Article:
Joyriding is taking a car without intending to keep it. In contrast, a person who steals a car (grand theft auto) does not intend to return it to the owner. Usually, auto theft is a more serious crime than joyriding.
Two teens sneak into a garage late at night. They push the vehicle – a beautiful sports car belonging to one of their parents – out of the garage and down the driveway without turning it on. Once away from the house, they start the engine, hop in, and drive away into the night. Hilarious antics ensue.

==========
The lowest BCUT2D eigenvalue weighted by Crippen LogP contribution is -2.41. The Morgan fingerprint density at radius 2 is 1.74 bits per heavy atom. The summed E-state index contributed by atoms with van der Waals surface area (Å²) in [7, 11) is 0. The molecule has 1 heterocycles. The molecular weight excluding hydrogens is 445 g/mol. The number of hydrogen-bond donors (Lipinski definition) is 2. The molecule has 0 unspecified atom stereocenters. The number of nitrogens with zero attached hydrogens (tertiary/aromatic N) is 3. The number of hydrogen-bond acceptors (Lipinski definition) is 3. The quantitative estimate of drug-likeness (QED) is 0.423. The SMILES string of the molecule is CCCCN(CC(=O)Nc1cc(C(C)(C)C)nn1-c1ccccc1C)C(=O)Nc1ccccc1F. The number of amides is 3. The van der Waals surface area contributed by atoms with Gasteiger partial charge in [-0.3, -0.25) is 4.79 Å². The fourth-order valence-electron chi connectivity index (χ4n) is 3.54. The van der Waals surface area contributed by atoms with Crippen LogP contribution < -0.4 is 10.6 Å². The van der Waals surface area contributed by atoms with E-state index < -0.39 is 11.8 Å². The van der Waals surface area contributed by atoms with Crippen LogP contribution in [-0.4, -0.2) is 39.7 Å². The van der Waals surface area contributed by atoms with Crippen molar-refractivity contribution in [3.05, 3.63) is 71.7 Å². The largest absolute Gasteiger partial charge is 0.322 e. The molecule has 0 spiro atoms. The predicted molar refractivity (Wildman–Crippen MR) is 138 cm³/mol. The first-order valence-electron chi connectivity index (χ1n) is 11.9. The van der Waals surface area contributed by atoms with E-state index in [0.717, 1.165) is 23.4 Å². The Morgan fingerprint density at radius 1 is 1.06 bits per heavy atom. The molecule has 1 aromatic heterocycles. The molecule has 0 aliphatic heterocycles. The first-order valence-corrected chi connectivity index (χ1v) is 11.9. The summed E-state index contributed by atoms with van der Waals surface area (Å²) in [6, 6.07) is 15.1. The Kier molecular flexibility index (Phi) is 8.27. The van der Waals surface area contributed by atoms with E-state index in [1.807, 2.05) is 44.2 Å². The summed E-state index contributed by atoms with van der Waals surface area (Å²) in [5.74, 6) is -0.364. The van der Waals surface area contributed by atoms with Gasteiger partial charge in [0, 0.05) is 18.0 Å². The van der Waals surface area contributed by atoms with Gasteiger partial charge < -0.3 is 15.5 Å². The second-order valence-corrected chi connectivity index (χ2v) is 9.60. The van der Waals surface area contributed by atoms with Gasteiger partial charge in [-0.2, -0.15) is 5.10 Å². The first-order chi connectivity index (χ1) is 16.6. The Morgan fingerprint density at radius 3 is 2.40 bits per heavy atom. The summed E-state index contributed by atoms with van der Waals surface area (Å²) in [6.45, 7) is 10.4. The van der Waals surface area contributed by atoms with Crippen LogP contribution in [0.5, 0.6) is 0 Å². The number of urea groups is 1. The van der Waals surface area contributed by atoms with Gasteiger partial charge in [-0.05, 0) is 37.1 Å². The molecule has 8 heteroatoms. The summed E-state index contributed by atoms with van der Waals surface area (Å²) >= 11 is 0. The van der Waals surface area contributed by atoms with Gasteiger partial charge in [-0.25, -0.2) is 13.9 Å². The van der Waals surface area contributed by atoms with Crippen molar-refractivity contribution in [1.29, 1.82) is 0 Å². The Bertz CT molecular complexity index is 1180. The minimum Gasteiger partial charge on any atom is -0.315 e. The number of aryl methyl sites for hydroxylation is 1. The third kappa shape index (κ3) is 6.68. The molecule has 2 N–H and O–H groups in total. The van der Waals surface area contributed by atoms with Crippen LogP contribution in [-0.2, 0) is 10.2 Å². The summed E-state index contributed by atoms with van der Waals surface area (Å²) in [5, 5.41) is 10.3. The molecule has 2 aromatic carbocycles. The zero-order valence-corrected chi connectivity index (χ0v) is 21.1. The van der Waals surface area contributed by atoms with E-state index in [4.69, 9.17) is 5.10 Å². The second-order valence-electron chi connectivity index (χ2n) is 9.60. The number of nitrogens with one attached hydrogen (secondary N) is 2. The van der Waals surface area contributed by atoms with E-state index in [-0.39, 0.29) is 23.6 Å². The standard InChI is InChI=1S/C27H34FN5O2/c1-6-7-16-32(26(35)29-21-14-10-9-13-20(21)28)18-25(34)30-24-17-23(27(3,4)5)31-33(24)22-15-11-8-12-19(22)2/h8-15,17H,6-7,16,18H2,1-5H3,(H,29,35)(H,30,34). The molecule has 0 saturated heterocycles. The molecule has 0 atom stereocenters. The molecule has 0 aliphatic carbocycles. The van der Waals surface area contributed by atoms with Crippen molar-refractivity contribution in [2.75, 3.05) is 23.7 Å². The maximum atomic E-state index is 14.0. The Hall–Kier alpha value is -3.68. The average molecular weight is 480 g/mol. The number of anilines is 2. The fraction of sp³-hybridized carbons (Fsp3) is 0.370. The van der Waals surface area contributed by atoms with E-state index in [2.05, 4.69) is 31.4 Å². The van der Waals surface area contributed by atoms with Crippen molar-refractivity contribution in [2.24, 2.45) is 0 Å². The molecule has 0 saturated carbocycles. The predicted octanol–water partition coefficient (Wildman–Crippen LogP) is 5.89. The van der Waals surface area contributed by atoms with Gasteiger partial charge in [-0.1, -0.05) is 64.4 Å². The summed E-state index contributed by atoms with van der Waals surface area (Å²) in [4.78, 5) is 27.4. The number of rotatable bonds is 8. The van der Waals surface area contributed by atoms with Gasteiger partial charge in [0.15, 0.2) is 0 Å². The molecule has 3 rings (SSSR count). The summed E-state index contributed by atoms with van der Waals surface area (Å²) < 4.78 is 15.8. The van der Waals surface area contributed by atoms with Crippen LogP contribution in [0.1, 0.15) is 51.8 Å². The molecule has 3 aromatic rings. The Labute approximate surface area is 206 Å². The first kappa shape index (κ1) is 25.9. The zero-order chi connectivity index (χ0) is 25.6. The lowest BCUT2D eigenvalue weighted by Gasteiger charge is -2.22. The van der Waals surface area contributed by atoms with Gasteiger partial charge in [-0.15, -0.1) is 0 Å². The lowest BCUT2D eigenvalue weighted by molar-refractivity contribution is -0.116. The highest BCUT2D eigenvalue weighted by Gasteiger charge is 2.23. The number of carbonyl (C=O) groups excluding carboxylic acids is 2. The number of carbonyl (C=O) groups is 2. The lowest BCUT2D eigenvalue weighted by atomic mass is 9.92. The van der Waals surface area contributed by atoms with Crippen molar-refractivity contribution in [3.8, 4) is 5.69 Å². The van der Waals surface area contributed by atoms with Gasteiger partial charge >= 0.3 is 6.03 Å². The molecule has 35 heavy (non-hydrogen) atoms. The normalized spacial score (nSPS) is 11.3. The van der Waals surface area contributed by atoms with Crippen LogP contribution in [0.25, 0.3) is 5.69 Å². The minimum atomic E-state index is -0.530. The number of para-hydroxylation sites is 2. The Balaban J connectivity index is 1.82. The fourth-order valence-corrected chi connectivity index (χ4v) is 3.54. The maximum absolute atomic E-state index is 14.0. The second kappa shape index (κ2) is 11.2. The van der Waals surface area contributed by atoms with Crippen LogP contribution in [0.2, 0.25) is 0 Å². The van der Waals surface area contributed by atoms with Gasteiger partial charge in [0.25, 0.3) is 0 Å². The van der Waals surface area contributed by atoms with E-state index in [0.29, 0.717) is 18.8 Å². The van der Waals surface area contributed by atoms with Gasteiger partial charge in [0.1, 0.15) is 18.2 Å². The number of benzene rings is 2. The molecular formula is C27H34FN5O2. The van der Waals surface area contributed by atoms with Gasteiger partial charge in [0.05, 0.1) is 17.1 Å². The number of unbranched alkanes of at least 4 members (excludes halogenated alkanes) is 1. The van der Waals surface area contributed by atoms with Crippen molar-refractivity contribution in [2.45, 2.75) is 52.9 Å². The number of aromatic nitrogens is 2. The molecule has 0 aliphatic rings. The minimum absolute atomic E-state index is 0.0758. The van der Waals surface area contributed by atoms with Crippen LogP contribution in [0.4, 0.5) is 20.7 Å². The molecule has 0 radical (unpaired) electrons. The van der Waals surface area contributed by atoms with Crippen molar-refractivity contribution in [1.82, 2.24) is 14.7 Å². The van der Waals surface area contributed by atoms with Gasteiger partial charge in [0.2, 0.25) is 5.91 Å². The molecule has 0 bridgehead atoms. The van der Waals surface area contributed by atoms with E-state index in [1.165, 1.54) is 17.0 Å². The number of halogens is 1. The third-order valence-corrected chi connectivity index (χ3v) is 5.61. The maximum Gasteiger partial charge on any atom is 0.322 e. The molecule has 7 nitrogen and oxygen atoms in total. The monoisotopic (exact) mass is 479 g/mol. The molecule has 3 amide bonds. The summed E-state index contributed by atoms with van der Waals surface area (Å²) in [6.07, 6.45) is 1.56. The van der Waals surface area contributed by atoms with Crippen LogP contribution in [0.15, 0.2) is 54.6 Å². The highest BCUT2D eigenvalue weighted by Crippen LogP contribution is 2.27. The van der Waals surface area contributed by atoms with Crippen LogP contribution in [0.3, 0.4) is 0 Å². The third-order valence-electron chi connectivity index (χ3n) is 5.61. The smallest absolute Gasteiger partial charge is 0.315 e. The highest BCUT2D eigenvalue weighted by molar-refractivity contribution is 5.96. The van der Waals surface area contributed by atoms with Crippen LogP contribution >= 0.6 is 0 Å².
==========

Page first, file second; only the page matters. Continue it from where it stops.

Merely riding in a stolen car, without more, cannot result in a criminal conviction. However, a person who rides in a stolen car knowing that the car has been stolen (or under circumstances where the passenger should have known that the car was stolen) could be convicted of a crime, as can any person
California has two different statutes that criminalize auto theft. The only difference is whether the defendant intends to take the car temporarily or permanently. Each crime may be punished as a misdemeanor or a felony.